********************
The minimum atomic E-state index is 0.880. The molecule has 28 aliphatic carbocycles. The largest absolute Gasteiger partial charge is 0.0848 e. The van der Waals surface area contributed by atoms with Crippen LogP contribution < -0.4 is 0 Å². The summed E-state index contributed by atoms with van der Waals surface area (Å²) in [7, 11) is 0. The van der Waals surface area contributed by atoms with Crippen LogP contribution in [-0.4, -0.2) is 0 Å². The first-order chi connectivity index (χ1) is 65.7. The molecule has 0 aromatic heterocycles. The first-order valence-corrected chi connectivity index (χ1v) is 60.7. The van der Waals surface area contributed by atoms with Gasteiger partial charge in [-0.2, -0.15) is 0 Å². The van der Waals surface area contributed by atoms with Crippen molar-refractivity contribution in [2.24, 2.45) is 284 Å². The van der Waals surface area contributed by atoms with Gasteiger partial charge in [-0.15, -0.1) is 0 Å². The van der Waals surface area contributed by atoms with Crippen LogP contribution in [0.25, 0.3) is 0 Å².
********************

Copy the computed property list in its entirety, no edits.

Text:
The minimum atomic E-state index is 0.880. The molecule has 28 aliphatic carbocycles. The largest absolute Gasteiger partial charge is 0.0848 e. The van der Waals surface area contributed by atoms with Crippen LogP contribution < -0.4 is 0 Å². The summed E-state index contributed by atoms with van der Waals surface area (Å²) in [7, 11) is 0. The van der Waals surface area contributed by atoms with Crippen LogP contribution in [-0.4, -0.2) is 0 Å². The first-order chi connectivity index (χ1) is 65.7. The molecule has 0 aromatic heterocycles. The first-order valence-corrected chi connectivity index (χ1v) is 60.7. The van der Waals surface area contributed by atoms with Gasteiger partial charge in [-0.2, -0.15) is 0 Å². The van der Waals surface area contributed by atoms with Crippen molar-refractivity contribution in [2.24, 2.45) is 284 Å². The van der Waals surface area contributed by atoms with Gasteiger partial charge in [-0.15, -0.1) is 0 Å². The van der Waals surface area contributed by atoms with Crippen LogP contribution in [0.25, 0.3) is 0 Å².